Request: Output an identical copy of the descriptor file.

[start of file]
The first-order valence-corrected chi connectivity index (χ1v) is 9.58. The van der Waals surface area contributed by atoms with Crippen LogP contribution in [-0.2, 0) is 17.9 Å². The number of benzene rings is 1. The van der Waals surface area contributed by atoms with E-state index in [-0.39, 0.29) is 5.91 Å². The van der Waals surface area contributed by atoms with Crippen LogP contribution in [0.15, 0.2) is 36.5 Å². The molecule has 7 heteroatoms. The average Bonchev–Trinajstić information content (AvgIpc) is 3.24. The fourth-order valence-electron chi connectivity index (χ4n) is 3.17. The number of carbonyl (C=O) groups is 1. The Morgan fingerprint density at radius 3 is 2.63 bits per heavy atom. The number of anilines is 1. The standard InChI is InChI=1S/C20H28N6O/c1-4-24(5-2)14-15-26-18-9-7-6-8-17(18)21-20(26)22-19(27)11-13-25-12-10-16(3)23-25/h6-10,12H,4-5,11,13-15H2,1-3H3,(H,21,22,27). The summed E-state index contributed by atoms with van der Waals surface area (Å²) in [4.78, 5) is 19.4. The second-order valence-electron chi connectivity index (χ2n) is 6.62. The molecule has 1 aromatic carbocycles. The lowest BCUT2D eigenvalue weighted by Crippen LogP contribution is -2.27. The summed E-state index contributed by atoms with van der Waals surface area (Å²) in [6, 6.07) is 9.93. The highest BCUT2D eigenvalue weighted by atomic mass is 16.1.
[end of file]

The first-order valence-corrected chi connectivity index (χ1v) is 9.58. The van der Waals surface area contributed by atoms with Crippen LogP contribution in [-0.2, 0) is 17.9 Å². The number of benzene rings is 1. The van der Waals surface area contributed by atoms with E-state index in [-0.39, 0.29) is 5.91 Å². The van der Waals surface area contributed by atoms with Crippen LogP contribution in [0.15, 0.2) is 36.5 Å². The molecule has 7 heteroatoms. The average Bonchev–Trinajstić information content (AvgIpc) is 3.24. The fourth-order valence-electron chi connectivity index (χ4n) is 3.17. The number of carbonyl (C=O) groups is 1. The Morgan fingerprint density at radius 3 is 2.63 bits per heavy atom. The number of anilines is 1. The standard InChI is InChI=1S/C20H28N6O/c1-4-24(5-2)14-15-26-18-9-7-6-8-17(18)21-20(26)22-19(27)11-13-25-12-10-16(3)23-25/h6-10,12H,4-5,11,13-15H2,1-3H3,(H,21,22,27). The summed E-state index contributed by atoms with van der Waals surface area (Å²) in [4.78, 5) is 19.4. The second-order valence-electron chi connectivity index (χ2n) is 6.62. The molecule has 1 aromatic carbocycles. The lowest BCUT2D eigenvalue weighted by Crippen LogP contribution is -2.27. The summed E-state index contributed by atoms with van der Waals surface area (Å²) in [6, 6.07) is 9.93. The highest BCUT2D eigenvalue weighted by atomic mass is 16.1.